Breaking Down the Cup - by Brian Hall
Here We Go!
So far, Japan has been wonderful. I brought California weather and my taste for sushi with me. Fortunately, both have treated my referee friends, tournament organizers, and me well.
June normally marks the beginning of the rainy season in Japan. Heavy rain and wind can impact daily activities. However, to date, our days have been filled with California sunshine and exceptional conditions. The biggest challenge is keeping the top of my head from overheating and turning red. To this end, I am using a cap of the 2002 Olympic Games in Salt Lake City presented to me by one of the local Utah referees just prior to my departure.
As the tournament progresses, watch for the impact of the elements on the games. The fields will hold up nicely as they utilize all the latest water management systems. But, how will the wet surface affect the new World Cup ball (players are already complaining that it is too fast and tricks opposing goalkeepers) as well as the play of attackers and defenders. Challenge yourself to see if the seasonal/climatic impact is noticeable as the tournament progresses.
One of the fantastic things of being a FIFA Referee is the travel and the opportunity to experience different cultures. For example, I have been fortunate to visit over 26 different countries since I received my FIFA badge in 1992. Although this is my third visit to Japan (once prior as a referee for the 1993 FIFA U17 Championship and twice on business), I continue to learn more about the culture.
Immediately upon the FIFA delegation's arrival in Japan (Monday), we were taken by bus to the Imperial Palace to meet the Japanese Imperial Prince and his wife. This is a very rare experience, and one that we will all treasure. The Prince and his wife were gracious hosts both with a sense of humor and a passion for "futbol". In fact, the Prince is the honorary Chairman of the Japanese Football Association (JFA). Meeting royalty is definitely part of the experience as is the continuation of our daily training scheme. Yes, we must be fit and our FIFA trainer from Belgium ensures we keep our edge. Each morning we head to an isolated soccer field (with a reasonably good pitch... most players and referees would love this type of field for our games), I throw on my cap, start my heart rate monitor, and the session begins. This training is important because we have our weight taken twice a week (I eat nothing the day before!) Both high and low intensity workouts are provided and often incorporate soccer balls. In fact, on Wednesday, I needed my shin guards as one of my opponents decided he was PLAYING for the World Cup final instead of refereeing for it.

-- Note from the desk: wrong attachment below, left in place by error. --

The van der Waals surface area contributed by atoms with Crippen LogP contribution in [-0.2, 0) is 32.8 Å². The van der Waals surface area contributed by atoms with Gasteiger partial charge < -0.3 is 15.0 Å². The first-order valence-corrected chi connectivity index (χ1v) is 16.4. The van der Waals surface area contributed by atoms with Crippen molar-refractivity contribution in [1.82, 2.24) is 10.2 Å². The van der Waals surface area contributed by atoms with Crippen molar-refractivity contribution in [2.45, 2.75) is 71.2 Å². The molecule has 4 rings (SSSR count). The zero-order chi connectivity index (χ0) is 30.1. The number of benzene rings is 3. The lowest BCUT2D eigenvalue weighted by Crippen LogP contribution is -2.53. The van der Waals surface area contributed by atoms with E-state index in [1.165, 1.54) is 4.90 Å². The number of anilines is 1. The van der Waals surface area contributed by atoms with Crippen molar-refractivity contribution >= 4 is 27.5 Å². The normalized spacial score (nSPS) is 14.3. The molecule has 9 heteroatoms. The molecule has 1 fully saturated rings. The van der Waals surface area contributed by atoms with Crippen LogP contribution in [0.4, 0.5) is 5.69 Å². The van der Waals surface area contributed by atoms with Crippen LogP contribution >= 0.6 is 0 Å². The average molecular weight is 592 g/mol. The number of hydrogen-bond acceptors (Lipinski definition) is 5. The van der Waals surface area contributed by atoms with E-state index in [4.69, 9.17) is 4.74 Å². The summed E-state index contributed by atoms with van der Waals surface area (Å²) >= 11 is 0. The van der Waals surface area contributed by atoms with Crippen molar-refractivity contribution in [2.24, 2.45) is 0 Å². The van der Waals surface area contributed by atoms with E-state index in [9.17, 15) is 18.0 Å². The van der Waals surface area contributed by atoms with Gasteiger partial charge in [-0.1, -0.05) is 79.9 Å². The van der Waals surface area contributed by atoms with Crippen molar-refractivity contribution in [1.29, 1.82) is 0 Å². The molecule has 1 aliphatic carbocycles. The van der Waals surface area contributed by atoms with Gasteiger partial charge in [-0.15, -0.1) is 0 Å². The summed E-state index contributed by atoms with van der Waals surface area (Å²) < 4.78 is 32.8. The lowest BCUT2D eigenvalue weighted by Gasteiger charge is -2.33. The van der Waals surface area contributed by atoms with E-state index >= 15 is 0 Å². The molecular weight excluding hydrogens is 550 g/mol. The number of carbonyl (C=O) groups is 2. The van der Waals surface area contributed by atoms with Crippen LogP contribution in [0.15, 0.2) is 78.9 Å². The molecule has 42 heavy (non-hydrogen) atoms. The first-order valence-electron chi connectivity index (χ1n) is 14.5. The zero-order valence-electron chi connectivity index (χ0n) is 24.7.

Until Friday (opening game of the World Cup), the Japan Organizing Committee (JOC) has kept us very busy. We have had little time to take a breath. JOC has taken us to DisneySea theme park, Chinatown, and to a water therapy spa. Additionally, we have the luxury of massage therapists every day. After every workout session, the referees sprint (faster than most of us have done during the training session) to sign-up for a massage. We have been living the lives of kings and queen. This royal lifestyle will, however, taper off as we have now got down to the business at hand...the GAMES.
Speaking of games, Ali Busjaim, from the United Arab Emerites, was honored with blowing the first whistle, and he did so with the same confidence and professionalism that has earned him to be amongst a small group of referees who have participated in 3 World Cups. Ali refereed several games in MLS a few years back as part of the international exchange program. He is a true professional and gentleman. I was fortunate to be able to spend 4 weeks with him during my participation in the 2000 Asia Cup Championship in Beruit, Lebanon.
There is a huge burden on the opening game referee. As Ali did, the opening game officials must set the tone for the remainder of the tournament. Everyone will look upon the opening game referee's performance as the measuring stick for what FIFA wants from the officials. Ali showed poise, man management, and chose the appropriate moments to issue his yellow cards.
Even back home, referees chosen to do opening games (whether it be in a professional league, regional youth tournaments, or other such competitions) need to give that little bit extra and set the tone for your colleagues that follow.
Yesterday (June 2), I left for Sapporo. At 8:30 p.m. on Monday (Japan time), my dream of refereeing in the World Cup will be a reality. Sapporo is a domed stadium, hence, there will be no climate problems and the noise should reverberate. The sold out crowd should make the experience even that more enjoyable.